A major scandal has hit New Zealand’s poker machine market, as four individuals have been charged with defrauding the system to the tune of $30 million. HRNZ chairman Patrick O'Brien and three others have appeared in court this week over the manipulation of poker machine grants.

Patrick O’Brien has been charged along with his son Michael O'Brien as well as another individual named Paul Anthony Max and one other person who has been granted name suppression. Patrick faces two charges of obtaining by deception (over $1000).

He seems to be no stranger to controversy, as Mr O’Brien was the former chairman of Bluegrass Holdings Ltd – another organisation that was accused of misappropriating poker machine grants. His son, Michael O'Brien, faces 15 charges of obtaining by deception (over $1000). Paul Anthony Max and the man with name suppression faces 13 and 2 charges of the same charge, respectively.

The DIA, SFO and the Organised and Financial Crime Agency of New Zealand worked together to uncover the crimes as part of a Class 4 investigation called Operation Chestnut. Only a few details about this project have been made available, but it is likely a response to the increasing number of pokie grant fraud cases in New Zealand.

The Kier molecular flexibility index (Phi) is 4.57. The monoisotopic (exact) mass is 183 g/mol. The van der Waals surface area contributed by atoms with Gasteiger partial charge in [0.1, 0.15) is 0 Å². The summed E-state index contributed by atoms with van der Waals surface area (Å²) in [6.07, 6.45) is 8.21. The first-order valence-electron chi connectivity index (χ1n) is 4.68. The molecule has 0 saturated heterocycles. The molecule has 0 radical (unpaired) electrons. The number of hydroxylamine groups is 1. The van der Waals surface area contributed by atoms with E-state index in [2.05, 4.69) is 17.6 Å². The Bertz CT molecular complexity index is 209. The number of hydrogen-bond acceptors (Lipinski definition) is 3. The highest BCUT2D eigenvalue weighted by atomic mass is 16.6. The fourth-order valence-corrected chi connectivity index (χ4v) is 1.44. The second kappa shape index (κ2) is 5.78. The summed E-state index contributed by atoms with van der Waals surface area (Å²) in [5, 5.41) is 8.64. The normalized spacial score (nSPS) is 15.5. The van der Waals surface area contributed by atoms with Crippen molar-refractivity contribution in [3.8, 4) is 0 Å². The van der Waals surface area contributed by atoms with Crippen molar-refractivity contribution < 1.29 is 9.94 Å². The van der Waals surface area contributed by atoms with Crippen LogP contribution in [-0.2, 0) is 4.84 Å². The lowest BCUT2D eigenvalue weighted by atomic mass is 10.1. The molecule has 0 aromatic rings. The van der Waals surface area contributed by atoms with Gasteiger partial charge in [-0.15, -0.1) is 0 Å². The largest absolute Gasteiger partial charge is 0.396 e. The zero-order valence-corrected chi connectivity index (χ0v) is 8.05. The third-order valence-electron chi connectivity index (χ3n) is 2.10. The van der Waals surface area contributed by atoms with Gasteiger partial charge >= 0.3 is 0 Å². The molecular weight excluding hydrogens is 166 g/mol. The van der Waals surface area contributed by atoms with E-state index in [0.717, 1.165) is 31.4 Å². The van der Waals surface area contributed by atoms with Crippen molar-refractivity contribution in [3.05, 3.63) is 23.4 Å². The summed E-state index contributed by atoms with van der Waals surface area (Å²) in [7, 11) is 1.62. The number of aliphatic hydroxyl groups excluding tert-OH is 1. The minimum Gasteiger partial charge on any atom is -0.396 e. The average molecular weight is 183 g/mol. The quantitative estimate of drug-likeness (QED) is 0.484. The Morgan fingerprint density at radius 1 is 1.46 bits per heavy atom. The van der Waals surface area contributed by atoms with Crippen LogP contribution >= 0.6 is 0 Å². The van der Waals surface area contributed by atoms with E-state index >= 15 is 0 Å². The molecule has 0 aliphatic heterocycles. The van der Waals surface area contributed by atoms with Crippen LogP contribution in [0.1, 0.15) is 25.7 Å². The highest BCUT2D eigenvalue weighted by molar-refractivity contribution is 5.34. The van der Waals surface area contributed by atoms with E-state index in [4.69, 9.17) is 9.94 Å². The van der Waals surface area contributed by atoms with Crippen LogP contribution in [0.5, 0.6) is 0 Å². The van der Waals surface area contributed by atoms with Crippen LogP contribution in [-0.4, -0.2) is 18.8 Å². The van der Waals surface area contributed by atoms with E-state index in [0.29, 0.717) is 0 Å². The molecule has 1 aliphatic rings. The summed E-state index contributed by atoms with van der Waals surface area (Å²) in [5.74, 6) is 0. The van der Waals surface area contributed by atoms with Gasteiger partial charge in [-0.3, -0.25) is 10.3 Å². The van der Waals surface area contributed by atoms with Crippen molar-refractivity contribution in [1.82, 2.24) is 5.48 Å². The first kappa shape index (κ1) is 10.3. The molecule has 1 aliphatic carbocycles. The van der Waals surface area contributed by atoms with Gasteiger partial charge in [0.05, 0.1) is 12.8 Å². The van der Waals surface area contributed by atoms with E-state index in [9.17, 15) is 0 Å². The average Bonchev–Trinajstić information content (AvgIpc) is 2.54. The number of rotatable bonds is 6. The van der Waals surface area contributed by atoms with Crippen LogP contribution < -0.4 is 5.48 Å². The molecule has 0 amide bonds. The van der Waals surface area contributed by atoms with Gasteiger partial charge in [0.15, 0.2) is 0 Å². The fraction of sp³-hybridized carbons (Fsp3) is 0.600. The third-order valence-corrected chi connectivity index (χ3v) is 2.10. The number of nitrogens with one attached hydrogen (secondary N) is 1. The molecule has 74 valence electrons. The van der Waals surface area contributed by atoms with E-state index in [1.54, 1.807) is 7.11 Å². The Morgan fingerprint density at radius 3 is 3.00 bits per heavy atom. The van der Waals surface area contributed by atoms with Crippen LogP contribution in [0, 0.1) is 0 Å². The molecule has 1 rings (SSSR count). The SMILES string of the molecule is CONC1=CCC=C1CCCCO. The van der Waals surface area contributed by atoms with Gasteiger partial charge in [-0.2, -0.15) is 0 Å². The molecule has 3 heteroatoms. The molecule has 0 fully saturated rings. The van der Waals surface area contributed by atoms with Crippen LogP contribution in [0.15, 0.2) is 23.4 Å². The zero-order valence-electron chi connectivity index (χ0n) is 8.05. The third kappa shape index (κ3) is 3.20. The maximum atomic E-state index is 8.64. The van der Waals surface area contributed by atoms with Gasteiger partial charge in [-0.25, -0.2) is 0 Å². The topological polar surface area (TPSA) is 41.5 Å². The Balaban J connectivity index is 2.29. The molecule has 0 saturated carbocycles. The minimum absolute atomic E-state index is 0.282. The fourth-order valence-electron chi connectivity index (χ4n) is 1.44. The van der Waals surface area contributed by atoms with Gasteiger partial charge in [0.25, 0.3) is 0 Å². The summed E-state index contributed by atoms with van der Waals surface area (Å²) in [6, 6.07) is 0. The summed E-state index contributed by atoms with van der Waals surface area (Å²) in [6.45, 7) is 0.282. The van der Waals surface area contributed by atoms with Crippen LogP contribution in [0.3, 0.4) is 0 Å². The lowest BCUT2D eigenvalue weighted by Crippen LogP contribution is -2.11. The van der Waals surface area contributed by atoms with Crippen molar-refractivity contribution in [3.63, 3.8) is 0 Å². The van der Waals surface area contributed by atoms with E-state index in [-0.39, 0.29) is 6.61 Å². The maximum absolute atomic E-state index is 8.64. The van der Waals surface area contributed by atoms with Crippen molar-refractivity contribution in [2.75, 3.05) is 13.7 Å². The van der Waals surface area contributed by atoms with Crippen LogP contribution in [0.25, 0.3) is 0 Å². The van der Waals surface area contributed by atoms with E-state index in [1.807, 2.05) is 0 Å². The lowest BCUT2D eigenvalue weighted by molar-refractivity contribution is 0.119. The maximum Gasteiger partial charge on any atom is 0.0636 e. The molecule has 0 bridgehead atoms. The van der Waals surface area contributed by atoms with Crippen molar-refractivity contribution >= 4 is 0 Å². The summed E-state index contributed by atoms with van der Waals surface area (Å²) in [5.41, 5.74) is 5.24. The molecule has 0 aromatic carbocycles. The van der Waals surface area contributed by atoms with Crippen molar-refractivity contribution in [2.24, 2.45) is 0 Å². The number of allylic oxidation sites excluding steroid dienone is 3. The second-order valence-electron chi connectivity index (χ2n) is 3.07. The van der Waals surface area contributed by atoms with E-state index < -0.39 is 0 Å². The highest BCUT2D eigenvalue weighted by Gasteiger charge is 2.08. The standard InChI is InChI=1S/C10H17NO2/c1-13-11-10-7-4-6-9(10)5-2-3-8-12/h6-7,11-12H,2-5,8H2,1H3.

Over the course of the past few years, there have been man cases of pokie fraud as organisations that are meant to distributing grants fairly have been shirking their responsibilities. "While we cannot talk about the detail of the allegations while they are before the court, the charge of obtaining by deception is a serious offence,” says Maarten Quivooy of the Department of Internal Affairs.

“The criminal charges are just one aspect of the Operation and we're working hard to use what we've learnt during the investigation to lift compliance in the sector," he said. The four individuals who have been charged will return to court on March 20, 2015.